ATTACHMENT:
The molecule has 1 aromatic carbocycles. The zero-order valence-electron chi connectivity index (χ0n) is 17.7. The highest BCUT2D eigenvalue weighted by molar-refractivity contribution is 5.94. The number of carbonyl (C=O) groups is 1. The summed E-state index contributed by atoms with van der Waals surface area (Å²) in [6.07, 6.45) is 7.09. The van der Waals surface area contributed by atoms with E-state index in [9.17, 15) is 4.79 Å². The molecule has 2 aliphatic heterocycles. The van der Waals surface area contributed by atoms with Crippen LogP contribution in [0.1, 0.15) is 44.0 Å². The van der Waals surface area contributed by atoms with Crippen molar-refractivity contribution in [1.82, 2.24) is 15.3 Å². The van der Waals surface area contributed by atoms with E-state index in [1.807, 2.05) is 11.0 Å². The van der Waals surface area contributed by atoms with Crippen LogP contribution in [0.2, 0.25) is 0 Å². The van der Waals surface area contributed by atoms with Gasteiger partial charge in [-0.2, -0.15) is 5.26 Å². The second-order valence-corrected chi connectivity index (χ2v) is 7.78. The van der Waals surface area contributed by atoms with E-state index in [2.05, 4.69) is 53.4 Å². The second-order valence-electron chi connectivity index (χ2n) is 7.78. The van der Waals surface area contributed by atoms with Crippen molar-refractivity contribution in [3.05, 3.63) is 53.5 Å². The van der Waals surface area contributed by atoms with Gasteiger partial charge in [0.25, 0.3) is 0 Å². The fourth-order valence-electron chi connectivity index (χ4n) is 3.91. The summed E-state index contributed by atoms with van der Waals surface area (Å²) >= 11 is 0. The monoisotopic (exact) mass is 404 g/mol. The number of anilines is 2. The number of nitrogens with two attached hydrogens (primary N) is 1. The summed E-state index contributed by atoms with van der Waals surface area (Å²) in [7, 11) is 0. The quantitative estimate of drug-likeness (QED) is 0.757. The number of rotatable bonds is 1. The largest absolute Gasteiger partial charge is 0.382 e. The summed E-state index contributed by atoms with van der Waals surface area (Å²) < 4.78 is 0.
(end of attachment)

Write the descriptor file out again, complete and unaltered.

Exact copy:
The molecule has 1 aromatic carbocycles. The zero-order valence-electron chi connectivity index (χ0n) is 17.7. The highest BCUT2D eigenvalue weighted by molar-refractivity contribution is 5.94. The number of carbonyl (C=O) groups is 1. The summed E-state index contributed by atoms with van der Waals surface area (Å²) in [6.07, 6.45) is 7.09. The van der Waals surface area contributed by atoms with E-state index in [9.17, 15) is 4.79 Å². The molecule has 2 aliphatic heterocycles. The van der Waals surface area contributed by atoms with Crippen LogP contribution in [0.1, 0.15) is 44.0 Å². The van der Waals surface area contributed by atoms with Crippen molar-refractivity contribution in [1.82, 2.24) is 15.3 Å². The van der Waals surface area contributed by atoms with E-state index in [1.807, 2.05) is 11.0 Å². The van der Waals surface area contributed by atoms with Crippen LogP contribution in [0.2, 0.25) is 0 Å². The van der Waals surface area contributed by atoms with Gasteiger partial charge in [-0.2, -0.15) is 5.26 Å². The second-order valence-corrected chi connectivity index (χ2v) is 7.78. The van der Waals surface area contributed by atoms with E-state index in [2.05, 4.69) is 53.4 Å². The second-order valence-electron chi connectivity index (χ2n) is 7.78. The van der Waals surface area contributed by atoms with Crippen molar-refractivity contribution in [3.05, 3.63) is 53.5 Å². The van der Waals surface area contributed by atoms with Gasteiger partial charge in [0.25, 0.3) is 0 Å². The fourth-order valence-electron chi connectivity index (χ4n) is 3.91. The summed E-state index contributed by atoms with van der Waals surface area (Å²) >= 11 is 0. The monoisotopic (exact) mass is 404 g/mol. The number of anilines is 2. The number of nitrogens with two attached hydrogens (primary N) is 1. The summed E-state index contributed by atoms with van der Waals surface area (Å²) in [7, 11) is 0. The quantitative estimate of drug-likeness (QED) is 0.757. The number of rotatable bonds is 1. The largest absolute Gasteiger partial charge is 0.382 e. The summed E-state index contributed by atoms with van der Waals surface area (Å²) < 4.78 is 0.